Jeremy Benning on location
I first discovered OConnor equipment about 10 years ago when I was shooting music videos. Some of these projects were very elaborate and I knew that I needed a camera head that was extremely stable and sensitive for these heavily operated jobs involving a lot of camera movement.
NO LENS TOO LONG OR TOO HEAVY
The OConnor 2575 was the perfect answer. I soon discovered that long lenses or heavy setups are no problem when using the 2575. Since that time, OConnor has become my primary head on every project I shoot.
A perfect example was a recent project that visually explored the world of sperm. We shot with the RED camera and F900R in water slides, farm fields, studios, the Canadian Rockies and the United Kingdom.
We used OConnor's 2575 and 2060HD heads for our A and B cameras. The RED lived on the 2575 with the Optimo 24-290mm zoom lens, and the Sony F900R—with either Zeiss DigiPrime or DigiZoom lenses—was on the 2060HD whenever it was not supported by a Steadicam mount.
In one sequence, we really needed the stability and sensitivity of the OConnor head. We were doing extreme telephoto shots of sperm charging white cells—in this case, people in costume running towards the camera in super slow motion, as I panned with the long lens across an open field. Without the stability of the OConnor head, we wouldn't have been able to make those slow, smooth pans.
SMOOTH IMAGES YIELD 'FILM LOOK'
Recently, I finished a project for The History Channel, which involved the shocking story of the Manson Family murders. Director Neil Rawles and I wanted this to have a classic film look, indicative of the period in which the crime occurred—the 1960s. We needed sharp, smooth, images, so we chose the Sony F900R and the Zeiss DigiPrime and DigiZoom lenses.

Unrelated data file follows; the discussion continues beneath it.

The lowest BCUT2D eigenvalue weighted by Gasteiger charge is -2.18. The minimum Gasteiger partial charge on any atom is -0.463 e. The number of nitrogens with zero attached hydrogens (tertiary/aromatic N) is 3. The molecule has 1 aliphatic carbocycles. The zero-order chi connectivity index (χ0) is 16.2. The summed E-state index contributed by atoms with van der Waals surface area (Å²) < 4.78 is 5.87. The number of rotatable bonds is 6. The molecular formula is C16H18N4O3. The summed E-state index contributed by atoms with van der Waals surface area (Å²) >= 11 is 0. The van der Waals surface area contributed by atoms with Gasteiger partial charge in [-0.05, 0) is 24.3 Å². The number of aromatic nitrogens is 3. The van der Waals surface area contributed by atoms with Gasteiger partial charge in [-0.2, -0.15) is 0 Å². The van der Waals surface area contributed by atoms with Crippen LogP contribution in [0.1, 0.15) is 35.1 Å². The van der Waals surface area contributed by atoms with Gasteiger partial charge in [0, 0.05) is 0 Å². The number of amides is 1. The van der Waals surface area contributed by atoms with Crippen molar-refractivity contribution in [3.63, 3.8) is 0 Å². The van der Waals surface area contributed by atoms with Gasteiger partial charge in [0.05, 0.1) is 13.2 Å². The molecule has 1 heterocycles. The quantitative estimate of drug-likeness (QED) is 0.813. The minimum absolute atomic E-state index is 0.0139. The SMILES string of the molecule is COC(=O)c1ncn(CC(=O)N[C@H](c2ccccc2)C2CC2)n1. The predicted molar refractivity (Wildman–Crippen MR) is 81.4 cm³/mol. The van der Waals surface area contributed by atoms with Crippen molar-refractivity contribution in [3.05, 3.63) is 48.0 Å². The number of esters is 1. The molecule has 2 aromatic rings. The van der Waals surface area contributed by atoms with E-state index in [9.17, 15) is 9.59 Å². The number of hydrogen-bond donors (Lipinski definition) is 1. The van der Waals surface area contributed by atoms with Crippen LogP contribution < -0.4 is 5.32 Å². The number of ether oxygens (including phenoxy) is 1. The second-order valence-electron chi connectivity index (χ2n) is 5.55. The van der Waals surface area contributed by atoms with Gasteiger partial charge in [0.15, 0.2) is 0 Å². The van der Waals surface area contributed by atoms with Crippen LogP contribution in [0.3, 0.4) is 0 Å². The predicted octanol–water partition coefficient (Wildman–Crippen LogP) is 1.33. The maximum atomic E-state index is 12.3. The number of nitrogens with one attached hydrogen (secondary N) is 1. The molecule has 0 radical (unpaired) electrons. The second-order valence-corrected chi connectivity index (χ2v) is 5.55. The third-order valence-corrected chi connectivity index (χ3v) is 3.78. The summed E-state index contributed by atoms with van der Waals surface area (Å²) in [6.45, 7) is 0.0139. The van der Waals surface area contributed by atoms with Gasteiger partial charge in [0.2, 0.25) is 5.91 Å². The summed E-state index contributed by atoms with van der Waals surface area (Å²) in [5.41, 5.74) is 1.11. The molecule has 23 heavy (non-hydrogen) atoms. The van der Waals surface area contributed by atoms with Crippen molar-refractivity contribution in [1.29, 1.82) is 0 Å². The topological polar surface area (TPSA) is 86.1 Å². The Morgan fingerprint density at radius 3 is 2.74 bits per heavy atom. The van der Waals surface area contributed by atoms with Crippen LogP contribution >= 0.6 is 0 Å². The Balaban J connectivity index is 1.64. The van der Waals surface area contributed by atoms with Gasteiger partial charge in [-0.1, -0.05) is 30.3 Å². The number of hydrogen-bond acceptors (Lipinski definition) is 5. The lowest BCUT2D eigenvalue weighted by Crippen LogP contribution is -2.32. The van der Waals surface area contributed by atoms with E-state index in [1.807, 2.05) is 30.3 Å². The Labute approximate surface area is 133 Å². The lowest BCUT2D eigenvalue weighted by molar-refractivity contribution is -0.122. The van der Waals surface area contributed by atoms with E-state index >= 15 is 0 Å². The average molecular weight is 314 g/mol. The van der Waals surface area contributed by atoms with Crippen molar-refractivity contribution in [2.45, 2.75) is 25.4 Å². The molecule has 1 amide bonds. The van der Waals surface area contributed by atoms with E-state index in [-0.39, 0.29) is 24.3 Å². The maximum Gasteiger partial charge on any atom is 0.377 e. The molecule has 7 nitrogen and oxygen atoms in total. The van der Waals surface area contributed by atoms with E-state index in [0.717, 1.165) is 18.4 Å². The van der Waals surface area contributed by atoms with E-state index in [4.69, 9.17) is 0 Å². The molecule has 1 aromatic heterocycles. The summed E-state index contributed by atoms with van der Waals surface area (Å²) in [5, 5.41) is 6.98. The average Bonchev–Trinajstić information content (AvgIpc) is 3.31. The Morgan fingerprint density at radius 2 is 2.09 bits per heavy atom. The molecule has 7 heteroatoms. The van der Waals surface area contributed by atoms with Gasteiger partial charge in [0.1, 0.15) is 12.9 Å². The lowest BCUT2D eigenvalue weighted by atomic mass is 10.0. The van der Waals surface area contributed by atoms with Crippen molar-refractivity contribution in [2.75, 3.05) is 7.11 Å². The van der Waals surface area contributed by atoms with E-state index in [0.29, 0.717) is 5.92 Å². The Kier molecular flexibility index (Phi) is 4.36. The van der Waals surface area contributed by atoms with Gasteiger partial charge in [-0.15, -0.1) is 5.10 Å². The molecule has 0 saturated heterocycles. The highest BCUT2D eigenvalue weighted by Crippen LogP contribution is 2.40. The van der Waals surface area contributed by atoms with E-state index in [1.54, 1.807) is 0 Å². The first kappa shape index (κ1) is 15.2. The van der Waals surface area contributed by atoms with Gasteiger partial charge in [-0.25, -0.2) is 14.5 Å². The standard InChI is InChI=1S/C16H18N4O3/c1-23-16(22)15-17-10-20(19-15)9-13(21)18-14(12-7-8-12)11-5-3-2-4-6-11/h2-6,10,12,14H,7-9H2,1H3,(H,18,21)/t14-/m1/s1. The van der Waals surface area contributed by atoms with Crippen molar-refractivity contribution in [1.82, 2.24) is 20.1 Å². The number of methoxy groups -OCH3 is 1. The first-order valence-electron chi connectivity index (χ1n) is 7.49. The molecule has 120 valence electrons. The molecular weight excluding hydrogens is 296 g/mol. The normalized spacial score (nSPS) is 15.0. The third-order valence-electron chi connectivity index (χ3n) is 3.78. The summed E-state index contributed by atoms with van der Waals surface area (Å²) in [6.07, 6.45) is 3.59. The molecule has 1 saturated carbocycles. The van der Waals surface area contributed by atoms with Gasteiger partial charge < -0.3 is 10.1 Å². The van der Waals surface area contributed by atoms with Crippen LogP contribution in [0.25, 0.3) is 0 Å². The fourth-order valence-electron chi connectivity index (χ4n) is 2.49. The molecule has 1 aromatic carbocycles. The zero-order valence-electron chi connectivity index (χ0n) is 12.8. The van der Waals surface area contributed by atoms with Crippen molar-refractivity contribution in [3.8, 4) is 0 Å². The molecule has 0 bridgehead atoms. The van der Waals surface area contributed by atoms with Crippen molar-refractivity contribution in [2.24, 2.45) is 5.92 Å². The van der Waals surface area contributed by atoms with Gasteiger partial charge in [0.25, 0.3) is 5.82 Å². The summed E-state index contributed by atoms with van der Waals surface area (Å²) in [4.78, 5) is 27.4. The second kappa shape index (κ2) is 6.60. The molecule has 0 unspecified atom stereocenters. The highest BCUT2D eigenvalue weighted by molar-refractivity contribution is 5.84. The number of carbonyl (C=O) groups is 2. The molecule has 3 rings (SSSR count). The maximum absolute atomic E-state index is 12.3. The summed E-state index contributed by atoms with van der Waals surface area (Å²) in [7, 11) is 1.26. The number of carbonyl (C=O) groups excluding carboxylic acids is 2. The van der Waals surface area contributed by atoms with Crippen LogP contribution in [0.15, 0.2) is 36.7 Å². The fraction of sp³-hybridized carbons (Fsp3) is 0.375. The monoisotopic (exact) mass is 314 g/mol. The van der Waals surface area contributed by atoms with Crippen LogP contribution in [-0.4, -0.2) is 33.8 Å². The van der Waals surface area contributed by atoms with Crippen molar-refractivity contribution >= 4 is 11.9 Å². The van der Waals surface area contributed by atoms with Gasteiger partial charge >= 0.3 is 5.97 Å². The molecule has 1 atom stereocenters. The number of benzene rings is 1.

And, of course, a big part of this project was my trusty OConnor 2575. There is one particular sequence where the ability to make very slow and subtle dolly moves required the touch of the OConnor 2575.
We were working on a saloon scene where Manson is sitting and thinking about the upcoming murders. To emphasize the moment we needed precise action and through very slow dolly movement. I don't think we could have gotten that emotional impact, without this particular camera head.
No matter what I'm doing, there's always an OConnor head in my shooting package. For my travel documentary work, I've really come to appreciate the compact build of the 2060.
While the 2575 is by far my favorite fluid head, for field documentary work and similar run-and-gun shooting, it can be prove to be a bit heavy to lug around by yourself. The 2060 has the same feel and very similar ergonomics to the 2575, so it's a great option when small form factor and light weight is the priority.
Jeremy Benning is a Toronto-based freelance cinematographer who works internationally shooting commercials, films and documentaries. He may be contacted at www.jeremybenning.com.
For additional information, contact Oconnor Engineering Camera Dynamics at 818-847-8666 or visitwww.ocon.com.
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